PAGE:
This was so easy and ended up becoming an October staple around here. I didn't even dye the rice I put into this bin (but if you want to do that, it only takes 1 minute and you can find out how here).
I just tossed some rice, candy corn, little Target pumpkin containers, and scoopers in a bowl for this epic play set up. Don't forget to put the tray inside a larger bin to avoid messes!
Do you remember dot to dot activities where you'd start at one number and create a picture by following the numbers in order?
This is a Halloween hands on learning version of that classic activity. All you need is a paper plate, marker, yarn, scissors, and a fake plastic spider.
Write numbers all around the plate, making sure they're out of order. The more numbers you have the more spiderweb-like the craft will look. After that, cut a small slit next to each number and insert a long piece of yarn behind the number 1, secured with a small knot.
The rest is super simple, follow the numbers to spin your spiderweb, going under and over, under over. Once you reach the final number, add your creepy crawly arachnid.
Candy corn- It might be gross to some, but it definitely screams Halloween, and I decided it's perfectly shaped to teach coding to Big Sis (4.5 years old).
Using a muffin pan or even a simple hand drawn grid, create a pathway from one end to the other.
The objective: Get the baby pumpkin to its parent.
The skeletons block the road, and the baby pumpkin could get lost, so we need to put out candy corn that point him in the right direction. The candy corn can only go left, right, up or down. The baby pumpkin will follow the direction of each candy corn.
To make this spooky Halloween coding activity a bit more challenging, you could kids remove the redundant codes (any candy corn that goes the same way twice). But since this was our first coding activity, I kept her design the way it was.
For Lil Sis (age 2+) I set out 3 adorable pumpkin cutouts each with it's own number. Then I gave her a cup of candy corn and asked her to put the right number of candy corn on each pumpkin.
Who doesn't love permission to send stuff flying? Create a stem catapult and launch that candy corn!
Grab a pumpkin pie or sugar baby pumpkin for this literacy activity. You'll also need a kid-safe hammer, golf tees, and a Sharpie.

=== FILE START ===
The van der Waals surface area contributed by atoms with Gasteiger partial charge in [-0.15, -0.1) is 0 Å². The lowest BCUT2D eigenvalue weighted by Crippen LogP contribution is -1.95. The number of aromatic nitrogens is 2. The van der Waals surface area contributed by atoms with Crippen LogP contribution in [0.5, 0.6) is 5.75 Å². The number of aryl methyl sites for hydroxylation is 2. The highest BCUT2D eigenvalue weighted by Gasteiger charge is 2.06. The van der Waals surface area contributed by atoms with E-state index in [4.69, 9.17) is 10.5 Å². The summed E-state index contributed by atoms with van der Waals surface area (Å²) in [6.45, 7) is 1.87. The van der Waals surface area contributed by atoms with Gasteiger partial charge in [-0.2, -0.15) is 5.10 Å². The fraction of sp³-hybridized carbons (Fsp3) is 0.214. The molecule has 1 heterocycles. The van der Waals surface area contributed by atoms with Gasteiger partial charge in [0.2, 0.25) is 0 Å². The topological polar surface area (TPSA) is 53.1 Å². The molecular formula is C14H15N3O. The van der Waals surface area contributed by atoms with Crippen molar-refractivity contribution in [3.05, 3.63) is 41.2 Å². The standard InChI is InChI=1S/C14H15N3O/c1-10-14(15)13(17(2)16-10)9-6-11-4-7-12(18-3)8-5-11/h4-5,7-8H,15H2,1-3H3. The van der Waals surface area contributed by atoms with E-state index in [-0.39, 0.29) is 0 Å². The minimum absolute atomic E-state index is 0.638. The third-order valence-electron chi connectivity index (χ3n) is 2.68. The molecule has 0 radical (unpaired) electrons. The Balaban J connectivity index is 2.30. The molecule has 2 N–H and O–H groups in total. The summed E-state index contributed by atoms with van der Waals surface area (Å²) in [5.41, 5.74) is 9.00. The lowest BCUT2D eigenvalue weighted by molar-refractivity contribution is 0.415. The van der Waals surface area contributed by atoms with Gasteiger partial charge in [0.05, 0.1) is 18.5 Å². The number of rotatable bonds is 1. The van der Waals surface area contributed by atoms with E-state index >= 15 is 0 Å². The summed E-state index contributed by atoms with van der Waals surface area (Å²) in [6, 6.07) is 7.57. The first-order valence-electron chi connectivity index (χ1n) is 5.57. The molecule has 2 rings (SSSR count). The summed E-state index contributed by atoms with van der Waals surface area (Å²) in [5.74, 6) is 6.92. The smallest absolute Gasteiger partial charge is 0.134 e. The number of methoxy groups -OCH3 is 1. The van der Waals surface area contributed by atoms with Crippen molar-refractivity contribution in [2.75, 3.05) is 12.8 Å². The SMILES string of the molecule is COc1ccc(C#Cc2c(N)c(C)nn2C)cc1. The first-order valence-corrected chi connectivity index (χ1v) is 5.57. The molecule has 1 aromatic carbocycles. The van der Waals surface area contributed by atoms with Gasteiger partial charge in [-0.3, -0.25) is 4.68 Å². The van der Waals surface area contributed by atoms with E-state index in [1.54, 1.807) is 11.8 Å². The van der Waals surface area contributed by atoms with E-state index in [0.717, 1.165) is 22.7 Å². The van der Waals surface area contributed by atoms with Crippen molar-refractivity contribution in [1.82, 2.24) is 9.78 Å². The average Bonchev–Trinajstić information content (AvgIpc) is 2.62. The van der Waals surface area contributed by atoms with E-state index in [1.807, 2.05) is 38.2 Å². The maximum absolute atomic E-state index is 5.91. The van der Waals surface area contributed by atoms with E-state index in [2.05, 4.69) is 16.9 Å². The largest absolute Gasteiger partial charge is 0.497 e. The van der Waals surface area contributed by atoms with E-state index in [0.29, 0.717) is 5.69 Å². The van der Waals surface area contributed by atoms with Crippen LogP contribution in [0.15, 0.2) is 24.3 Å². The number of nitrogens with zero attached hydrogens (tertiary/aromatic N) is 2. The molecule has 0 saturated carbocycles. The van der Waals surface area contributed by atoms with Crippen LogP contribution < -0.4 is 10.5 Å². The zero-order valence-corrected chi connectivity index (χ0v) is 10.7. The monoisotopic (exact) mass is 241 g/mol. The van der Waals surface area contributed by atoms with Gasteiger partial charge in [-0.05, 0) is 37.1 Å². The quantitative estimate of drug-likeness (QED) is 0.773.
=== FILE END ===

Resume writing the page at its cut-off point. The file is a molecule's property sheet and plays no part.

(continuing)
For preschoolers: write letters on the pumpkin to practice letter identification
For kindergarteners: write CVC words or sight words on your pumpkin to practice decoding and sight word skills.
For kids already reading, try this FREE SCAVENGER HUNT. Hats off to this teacher mama, Christine, for sharing! I'm thrilled to easily print, cut, and play along with my kiddos this Halloween!
This easy Halloween craft is a classic. It never seems to amaze the little ones that an apple cut in two makes the perfect pumpkin stamp.
Squirt some WASHABLE orange paint onto a plate and you're ready to go.
I love to create a "buffet" of choices for decorating our pumpkins. For example I include googly eyes, green leaves, maybe a little stem cut out, and other shapes.
My one tip for Halloween crafts for preschoolers (or really any craft/art) is to really be as hands-off as possible. If we help them, they begin to think their version wasn't good enough. When kids create on their own, it might end up wonky, we empower them as artists.
Many kids get discouraged when it comes to creating art because their drawings/paintings don't look like what they wanted. However, if we emphasize effort and the process more than product, kids are more likely to enjoy creating art.
For more colorful fun discover my ultimate mom hack for mess free painting!
Let's face it, carving is a lot of work, and my kids want in on the fun. This is a SAFE way to get your kid pumpkin "carving."
Use blue painters tape to discuss shapes and your kid's vision for the Jack-o-lantern. Then, tape a face onto their pumpkin (or better yet have them do it).
Next kids get to paint over the tape and all around the pumpkin before waiting for it to dry.
Once it's dry, they can peel off the tape (which happens to be a wonderful fine motor skills activity) to reveal the face they made.
Try not to change or add anything to make it look more like your vision for the pumpkin. By leaving our kids' art as is, we show them that their art doesn't need to "fixed" to be beautiful.